Gum disease is one of the most common dental problems in adults today, causing more tooth loss than even the dreaded decay and cavities. While it’s a condition that most of the population will suffer from at some stage, treatment is highly effective, and so long as the problem is caught fairly early on, it can be dealt with before major damage or tooth loss occurs.
Two Types of Gum Disease and Their Symptoms
The two main conditions that come under the banner of gum disease are gingivitis and periodontal disease, which are both results of the same overall problem. Gingivitis is the earlier stage of the complaint, where the gums become inflamed, sore, and swollen. This often makes them bleed, especially during brushing or when eating. Gingivitis can also be accompanied by bad breath, although this can also be caused by many other complaints and on its own is not a reliable symptom.
If gingivitis is left unchecked, it can develop into the much more serious periodontal disease which is where the risk of tooth loss really begins. With this condition, the inflammation can move down into the teeth roots and even the jawbone, where it can often lie undetected and symptom-free.
Sometimes periodontal disease shows itself through a pus discharge coming from the gums, or by the appearance of abscesses, but for many sufferers the first real sign is when the damage has progressed far enough to cause loose or wobbly teeth. This means that any symptoms of gum disease should be taken very seriously, even if they may only signify the less damaging gingivitis, so that the condition can be caught early.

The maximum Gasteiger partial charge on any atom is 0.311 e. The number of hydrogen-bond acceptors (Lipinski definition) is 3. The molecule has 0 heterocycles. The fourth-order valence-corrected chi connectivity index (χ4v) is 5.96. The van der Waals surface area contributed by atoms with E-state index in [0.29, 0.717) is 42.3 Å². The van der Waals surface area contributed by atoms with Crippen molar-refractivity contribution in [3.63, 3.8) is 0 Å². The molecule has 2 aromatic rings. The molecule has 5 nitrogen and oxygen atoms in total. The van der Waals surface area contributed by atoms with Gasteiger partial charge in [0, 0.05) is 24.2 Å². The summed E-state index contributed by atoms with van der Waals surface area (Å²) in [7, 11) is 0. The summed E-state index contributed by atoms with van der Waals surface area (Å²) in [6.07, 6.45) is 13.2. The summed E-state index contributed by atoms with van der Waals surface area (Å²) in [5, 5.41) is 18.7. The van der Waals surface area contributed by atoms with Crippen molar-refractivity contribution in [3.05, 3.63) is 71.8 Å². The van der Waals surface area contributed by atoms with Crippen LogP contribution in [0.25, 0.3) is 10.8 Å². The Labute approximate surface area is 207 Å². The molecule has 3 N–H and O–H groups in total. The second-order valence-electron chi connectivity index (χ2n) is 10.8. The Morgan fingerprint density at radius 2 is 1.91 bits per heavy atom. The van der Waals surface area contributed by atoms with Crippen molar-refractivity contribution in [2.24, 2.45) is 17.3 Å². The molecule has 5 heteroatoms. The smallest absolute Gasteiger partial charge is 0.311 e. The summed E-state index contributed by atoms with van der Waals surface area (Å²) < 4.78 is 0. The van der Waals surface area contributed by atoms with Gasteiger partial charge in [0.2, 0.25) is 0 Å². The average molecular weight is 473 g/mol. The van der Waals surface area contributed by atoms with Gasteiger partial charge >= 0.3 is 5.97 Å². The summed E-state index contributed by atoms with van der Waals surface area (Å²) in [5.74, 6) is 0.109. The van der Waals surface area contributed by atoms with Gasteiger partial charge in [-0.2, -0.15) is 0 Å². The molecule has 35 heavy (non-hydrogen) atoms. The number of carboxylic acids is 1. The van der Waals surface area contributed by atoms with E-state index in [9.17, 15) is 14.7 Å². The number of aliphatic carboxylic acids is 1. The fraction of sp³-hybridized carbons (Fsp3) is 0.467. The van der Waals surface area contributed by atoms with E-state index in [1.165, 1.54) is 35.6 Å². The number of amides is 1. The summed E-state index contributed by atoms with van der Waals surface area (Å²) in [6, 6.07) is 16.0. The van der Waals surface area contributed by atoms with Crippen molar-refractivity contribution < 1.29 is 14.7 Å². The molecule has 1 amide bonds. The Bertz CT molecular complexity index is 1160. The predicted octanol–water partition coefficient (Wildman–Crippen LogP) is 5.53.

Gum Disease Treatment
The underlying cause of gum disease is poor dental hygiene. If your brushing and flossing regime doesn’t remove enough of the natural plaque build up from your teeth, some of the bacteria that it contains can begin to cause gum irritation which is the first step towards full gum disease. Even once gum disease has started, an improvement in plaque removal will stop gingivitis from progressing and in most cases will begin to clear the symptoms.
If you’re afflicted by gingivitis, your dentist will give your teeth a thorough clean to completely remove the plaque, and advise you on the best ways to improve your dental hygiene in future.
Periodontal disease is more difficult to treat as the problem has already gone deeper into your dental structures. In many cases, your dentist will need to carry out a procedure known as ‘root planing’ to clear the deep bacterial infection. This will normally be carried out under a local anesthetic and will leave the treated areas feeling a little tender for a few days, although the success levels of the treatment are very high.
After the Treatment
As stated, the main cause of gum disease is a build-up of plaque and certain types of the bacteria it contains, and so proper oral hygiene will prevent gingivitis returning and progressing into periodontal disease. This will include thorough brushing, flossing, and the use of an antibacterial mouthwash on a regular basis, upon all of which your dental surgeon will be an excellent source of advice.
The most important thing with gum disease is to catch it early, before it causes any real damage. If you spot any of the signs, no matter how minor, you should arrange a visit to your dental surgery as soon as possible.